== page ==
Anti-Mycoplasma Essential Oils #3: Peppermint, Mentha piperita combined with #4 Eucalyptus, species
The properties of peppermint essential oil are cooling, releases the exterior, and pungent. It is recognized by the US Food and Drug Administration (FDA) as Generally Recognized as Safe (GRAS)29. However, massive doses of peppermint essential oils, 4g/kg, produce neurotoxicity, hepatotoxicity, convulsions, and paralysis in animal studies30.

In one animal study, a commercial combination of peppermint and eucalyptus essential oils (Mentofin) helped to reduce the effects of a Mycoplasma gallisepticum and H9N2 infection in chickens by reducing mucus production and levels of intracellular infection³¹. In laboratory studies, peppermint essential oil combined with beta-lactam antibiotics reduces antibiotic resistance in drug resistant E. coli³², demonstrated moderate antibacterial activity against: Listeria monocytogenes, Clostridium perfringens, Bacillus cereus, Staphylococcus aureus, Enterococcus faecium, Enterococcus faecalis, and Staphylococcus epidermidis, Salmonella enterica, and Pseudomonas aeruginosa³³, inhibits candida and it’s biofilms³⁴., and peppermint combined with spearmint essential oil reduces chemotherapy-induced nausea and vomiting³⁵. Peppermint essential oil use is contraindicated in cases of cardiac fibrillation and in patients with a G6PD (Glucose-6-Phosphate Dehydrogenase) deficiency.

Anti-Mycoplasma Essential oil #4 Eucalyptus, spp
The properties of eucalyptus essential oil are cooling, disperses wind, and releases the exterior. This essential oil is contraindicated in patients with inflammatory disease in their gastro-intestinal tract and bile ducts, and in cases with severe liver disease³⁶. Multiple cases of acute toxicity have been reported in adults and children after ingesting 5 ml to 75 ml with signs of central nervous system depression, abnormal respiration, and pinpoint pupils. Other symptoms of acute toxicity may include: stomach pain, vomiting, weak legs, cold sweats, headaches, and even death.

In laboratory and animal tests, eucalyptus essential oil demonstrated anti-bacterial activity against E. coli³⁷, methicillin-resistant Staphylococcus aureus (MRSA), vancomycin-resistant Enterococcus (VRE), multi-resistant Pseudomonas aeruginosa, ESBL-producing Escherichia coli and Klebsiella pneumoniae³⁸, Streptococcus mutans³⁹, Candida albicans⁴⁰, and reduces inflammation⁴¹. In addition to peppermint and eucalyptus, cinnamon oil was also effective at inhibiting mycoplasma.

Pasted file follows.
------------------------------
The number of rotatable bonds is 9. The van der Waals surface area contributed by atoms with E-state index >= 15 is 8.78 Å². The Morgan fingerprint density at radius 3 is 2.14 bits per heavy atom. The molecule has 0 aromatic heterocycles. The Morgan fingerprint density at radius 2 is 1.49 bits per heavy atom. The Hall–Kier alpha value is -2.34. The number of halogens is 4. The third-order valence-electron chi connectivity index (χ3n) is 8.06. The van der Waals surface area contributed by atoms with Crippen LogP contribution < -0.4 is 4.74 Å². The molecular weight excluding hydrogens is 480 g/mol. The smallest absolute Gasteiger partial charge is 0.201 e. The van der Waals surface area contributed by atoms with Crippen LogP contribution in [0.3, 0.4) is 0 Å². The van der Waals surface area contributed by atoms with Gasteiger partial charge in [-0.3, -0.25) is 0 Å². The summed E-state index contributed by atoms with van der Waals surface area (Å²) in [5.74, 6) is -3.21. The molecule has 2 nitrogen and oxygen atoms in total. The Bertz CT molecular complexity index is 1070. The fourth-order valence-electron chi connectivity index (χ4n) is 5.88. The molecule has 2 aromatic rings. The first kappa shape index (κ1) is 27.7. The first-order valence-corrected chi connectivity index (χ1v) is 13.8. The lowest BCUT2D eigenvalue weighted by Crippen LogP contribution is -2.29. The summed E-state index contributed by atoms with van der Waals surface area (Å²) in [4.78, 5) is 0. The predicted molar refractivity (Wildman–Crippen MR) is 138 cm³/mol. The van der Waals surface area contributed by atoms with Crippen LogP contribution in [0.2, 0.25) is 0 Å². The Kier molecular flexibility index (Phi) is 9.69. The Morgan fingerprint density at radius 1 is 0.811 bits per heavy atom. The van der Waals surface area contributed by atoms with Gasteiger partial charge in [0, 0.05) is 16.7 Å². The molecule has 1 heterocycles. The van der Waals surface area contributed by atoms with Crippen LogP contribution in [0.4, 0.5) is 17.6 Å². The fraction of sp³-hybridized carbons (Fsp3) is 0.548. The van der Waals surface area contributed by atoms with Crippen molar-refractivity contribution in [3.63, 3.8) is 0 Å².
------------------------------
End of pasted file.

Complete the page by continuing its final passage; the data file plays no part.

Anti-Mycoplasma Essential Oil #5 Cinnamon bark
The properties of cinnamon essential oil are hot and sweet. It is recognized by the US Food and Drug Administration (FDA) as Generally Recognized as Safe (GRAS)⁴². In a lab study, cinnamon bark essential oil had antimicrobial activity against fifty clinical isolates of Mycoplasma hominis⁴³. In multiple lab studies, cinnamon bark essential oil has also been effective against drug persistent Lyme disease and it’s biofilms⁴⁴, drug-resistant Candida⁴⁵, Brucella abortus⁴⁶, and Aspergillus mold species and it’s toxins⁴⁷. In another lab study, liposomal cinnamon bark essential oil was effective at inhibiting drug resistant staphylococcus (MRSA) and it’s biofilms⁴⁸.

Caution: cinnamon oil has produced allergic dermatitis in some cases when placed on the skin. This oil may interfere with blood clotting. In one case, a boy drank 60 ml of cinnamon oil upon a dare and experienced symptoms of burning sensation in the mouth, chest and stomach, dizziness, double vision, nausea, vomiting and later collapsed. Microparticle essential oils may help enhance the fight against persistent mycoplasma symptoms.

Patients with mycoplasma report a significant reduction of chronic symptoms
After taking internal doses of microparticle “liposomal” essential oil mixtures containing one or more of the oils above, several patients have reported significant reduction in muscular and joint pain, headaches, insomnia, inflammation, fatigue, and mental fog, and confusion. In some cases, symptoms were aggravated due to a toxic die off Herxheimer reaction. Using essential oils in a careful, targeted strategy may help to reduce persistent mycoplasma symptoms.

The right essential oils can help you to fight off a persistent mycoplasma infection
Just like the right marinade, the proper anti-mycoplasma essential oils in a microparticle liposome may penetrate deeper into cells, under biofilms, and into the brain where mycoplasmas can cause troubling symptoms. These oils may help to significantly reduce the persistent pain, fatigue, and mental fog caused by these germs. Since these oils come with cautions and contraindications on their use, work with a Lyme literate essential oil practitioner to develop a safe and effective essential oil strategy for your condition.

– Greg

P.S. Do you have experiences where treatment or remedies helped you eliminate or reduce inflammation and fatigue from a mycoplasma infection? Tell us about it.

>> Next step: Come to our live evening lecture: Getting Rid of Lyme Disease in Frederick, Maryland on Monday January 8th at 6pm to learn more about treatments and remedies for stopping treatment resistant mycoplasma, Lyme disease, drug resistant infections, neurological problems, inflammation, and pain: